Is Change.gov Really Changing Our .gov?
BY Michael Turk | Wednesday, December 3 2008
Matthew Burton posted yesterday on the Daschle health care video over at Change.gov. His question?
Is this video something that we tech-politics geeks should be excited about?
Honestly, if the subject was just the clip I would answer with a resounding no. I don't think the video itself was anything terribly interesting or revolutionary.
However, Greg Elin over at the Sunlight Foundation has sort of a different perspective that gives the effort a bit more meaning for me.
Yesterday, in one small blog post for a web site, but one giant web page for .gov web sites, Change.gov demonstrated how government sites could begin to join the rest of Web 2.0-kind.
Elin has a great breakdown of the features present in the Health Care effort (from comments to RSS) and even touches on sole-source vendor favoritism. He briefly alludes to section 508, but doesn't get into whether Change.gov is compliant.
I have to admit, I have been, and continue to be exceptionally skeptical. It's one thing for Change.gov (a quasi-governmental website run by the transition team) to be innovative. It's entirely another for that sort of thinking to permeate entrenched bureaucracies.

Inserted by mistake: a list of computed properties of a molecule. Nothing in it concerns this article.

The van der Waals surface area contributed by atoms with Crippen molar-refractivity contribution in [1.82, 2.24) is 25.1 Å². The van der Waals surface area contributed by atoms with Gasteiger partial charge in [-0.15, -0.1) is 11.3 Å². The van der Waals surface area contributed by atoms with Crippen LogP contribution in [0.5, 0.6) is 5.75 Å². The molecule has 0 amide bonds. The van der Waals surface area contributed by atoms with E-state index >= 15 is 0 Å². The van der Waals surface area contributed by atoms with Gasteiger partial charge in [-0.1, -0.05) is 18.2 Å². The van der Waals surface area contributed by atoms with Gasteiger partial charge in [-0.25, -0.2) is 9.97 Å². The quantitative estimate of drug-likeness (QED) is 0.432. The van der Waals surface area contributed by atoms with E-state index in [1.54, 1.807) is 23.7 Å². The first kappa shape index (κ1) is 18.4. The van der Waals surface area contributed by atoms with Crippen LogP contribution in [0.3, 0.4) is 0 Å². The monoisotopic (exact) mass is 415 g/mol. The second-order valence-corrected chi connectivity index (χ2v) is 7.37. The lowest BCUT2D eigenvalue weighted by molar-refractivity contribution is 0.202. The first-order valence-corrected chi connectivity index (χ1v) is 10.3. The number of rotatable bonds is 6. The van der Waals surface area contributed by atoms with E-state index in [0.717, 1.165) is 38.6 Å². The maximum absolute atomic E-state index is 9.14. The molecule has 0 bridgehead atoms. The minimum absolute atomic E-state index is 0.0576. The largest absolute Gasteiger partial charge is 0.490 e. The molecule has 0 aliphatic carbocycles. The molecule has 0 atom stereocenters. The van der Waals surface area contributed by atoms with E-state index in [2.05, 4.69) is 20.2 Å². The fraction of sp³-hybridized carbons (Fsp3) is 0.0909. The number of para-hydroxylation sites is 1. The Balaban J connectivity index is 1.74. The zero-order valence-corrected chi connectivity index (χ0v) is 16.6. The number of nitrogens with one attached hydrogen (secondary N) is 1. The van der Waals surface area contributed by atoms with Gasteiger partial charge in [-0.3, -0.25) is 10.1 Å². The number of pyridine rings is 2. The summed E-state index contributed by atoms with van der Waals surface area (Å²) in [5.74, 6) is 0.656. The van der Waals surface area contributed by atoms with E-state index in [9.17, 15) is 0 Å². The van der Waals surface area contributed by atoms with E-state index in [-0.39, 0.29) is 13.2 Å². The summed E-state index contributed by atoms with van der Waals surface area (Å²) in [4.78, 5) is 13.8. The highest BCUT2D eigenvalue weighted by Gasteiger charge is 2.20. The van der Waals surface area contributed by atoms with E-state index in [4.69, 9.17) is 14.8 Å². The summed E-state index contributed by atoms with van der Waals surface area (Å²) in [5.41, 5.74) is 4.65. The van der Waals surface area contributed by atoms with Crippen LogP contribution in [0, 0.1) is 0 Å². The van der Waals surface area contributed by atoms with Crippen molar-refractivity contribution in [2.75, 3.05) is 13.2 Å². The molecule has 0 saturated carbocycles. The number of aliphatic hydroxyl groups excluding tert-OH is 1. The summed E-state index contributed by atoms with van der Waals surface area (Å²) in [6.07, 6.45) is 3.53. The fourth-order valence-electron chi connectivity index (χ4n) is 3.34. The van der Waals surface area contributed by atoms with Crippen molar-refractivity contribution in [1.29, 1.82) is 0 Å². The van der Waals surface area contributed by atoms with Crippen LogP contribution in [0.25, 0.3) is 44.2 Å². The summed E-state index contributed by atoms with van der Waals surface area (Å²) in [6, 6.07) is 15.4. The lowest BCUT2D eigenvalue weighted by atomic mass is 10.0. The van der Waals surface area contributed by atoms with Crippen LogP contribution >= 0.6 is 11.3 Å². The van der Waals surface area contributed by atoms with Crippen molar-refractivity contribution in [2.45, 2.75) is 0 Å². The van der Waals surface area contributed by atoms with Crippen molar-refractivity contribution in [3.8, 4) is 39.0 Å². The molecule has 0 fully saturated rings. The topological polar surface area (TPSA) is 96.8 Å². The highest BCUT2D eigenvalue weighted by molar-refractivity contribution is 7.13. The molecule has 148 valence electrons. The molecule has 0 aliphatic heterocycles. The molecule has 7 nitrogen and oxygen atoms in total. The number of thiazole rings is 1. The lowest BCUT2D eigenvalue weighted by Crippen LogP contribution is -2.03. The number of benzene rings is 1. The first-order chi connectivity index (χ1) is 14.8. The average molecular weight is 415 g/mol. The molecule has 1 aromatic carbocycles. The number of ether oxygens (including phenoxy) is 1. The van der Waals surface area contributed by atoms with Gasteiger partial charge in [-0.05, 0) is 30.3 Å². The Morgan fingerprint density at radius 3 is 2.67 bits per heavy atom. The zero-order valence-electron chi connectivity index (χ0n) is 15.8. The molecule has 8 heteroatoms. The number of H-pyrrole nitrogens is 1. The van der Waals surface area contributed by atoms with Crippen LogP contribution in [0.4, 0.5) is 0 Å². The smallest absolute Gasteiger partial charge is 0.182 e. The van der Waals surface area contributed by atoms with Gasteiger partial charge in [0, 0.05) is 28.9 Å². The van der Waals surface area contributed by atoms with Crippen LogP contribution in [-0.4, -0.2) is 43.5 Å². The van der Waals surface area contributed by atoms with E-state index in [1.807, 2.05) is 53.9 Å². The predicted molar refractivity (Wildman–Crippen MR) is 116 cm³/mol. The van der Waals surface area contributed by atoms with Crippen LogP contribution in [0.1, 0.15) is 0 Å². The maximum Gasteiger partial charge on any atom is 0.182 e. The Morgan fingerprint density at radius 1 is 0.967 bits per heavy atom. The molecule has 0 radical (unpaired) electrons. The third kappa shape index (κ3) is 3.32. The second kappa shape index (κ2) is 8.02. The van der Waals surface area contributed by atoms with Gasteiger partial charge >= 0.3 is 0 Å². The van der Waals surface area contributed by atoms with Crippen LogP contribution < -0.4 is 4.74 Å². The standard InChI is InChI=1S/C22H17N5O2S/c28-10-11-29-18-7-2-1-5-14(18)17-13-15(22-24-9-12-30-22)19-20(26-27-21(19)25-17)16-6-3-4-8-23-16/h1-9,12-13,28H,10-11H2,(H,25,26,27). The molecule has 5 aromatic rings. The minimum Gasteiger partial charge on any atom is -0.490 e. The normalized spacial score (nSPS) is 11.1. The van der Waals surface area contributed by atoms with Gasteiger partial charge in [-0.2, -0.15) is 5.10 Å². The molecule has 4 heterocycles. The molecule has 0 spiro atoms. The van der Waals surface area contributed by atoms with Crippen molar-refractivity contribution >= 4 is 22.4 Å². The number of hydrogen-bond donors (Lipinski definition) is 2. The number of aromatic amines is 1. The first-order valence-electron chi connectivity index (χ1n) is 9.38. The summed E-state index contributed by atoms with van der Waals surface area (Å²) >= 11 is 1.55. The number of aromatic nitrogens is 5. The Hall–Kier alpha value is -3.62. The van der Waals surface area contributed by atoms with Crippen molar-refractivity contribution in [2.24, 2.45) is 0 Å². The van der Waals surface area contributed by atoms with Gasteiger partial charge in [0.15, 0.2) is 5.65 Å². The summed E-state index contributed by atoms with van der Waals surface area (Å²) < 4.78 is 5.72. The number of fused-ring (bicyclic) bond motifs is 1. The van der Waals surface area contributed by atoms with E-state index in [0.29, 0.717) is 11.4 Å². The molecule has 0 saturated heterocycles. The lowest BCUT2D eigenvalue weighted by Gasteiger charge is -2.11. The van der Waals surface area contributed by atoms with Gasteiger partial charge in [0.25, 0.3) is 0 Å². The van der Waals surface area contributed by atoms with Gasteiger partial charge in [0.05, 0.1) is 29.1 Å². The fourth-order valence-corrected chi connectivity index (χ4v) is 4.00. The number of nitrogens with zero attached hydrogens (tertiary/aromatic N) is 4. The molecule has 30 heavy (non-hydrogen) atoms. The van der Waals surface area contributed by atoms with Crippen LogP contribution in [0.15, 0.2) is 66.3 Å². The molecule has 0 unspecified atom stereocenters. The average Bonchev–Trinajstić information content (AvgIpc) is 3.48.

Having spent a year trying to get Energy to do something as relatively straightforward as agreeing to a common CMS and using it, I foresee a lot of opposition. Career feds like their habits and they're hard pressed to give them up. I actually had the union reps at DOE threaten to file a grievance (change of working conditions) because I dared to suggest that we would migrate from Windows NT to Windows XP. Now that's a fairly small lift compared to moving from web 0.1 to web 2.0.
While Change.gov represents a shift, it is more exception, at this point, than rule.
I will say, however, that Change.gov has impressed me with an effort to incorporate new technology into at least one government site. I suspect that the White House site may become more open, but I still suspect that we're unlikely to see wholesale change throughout the agencies. Hopefully I'm wrong.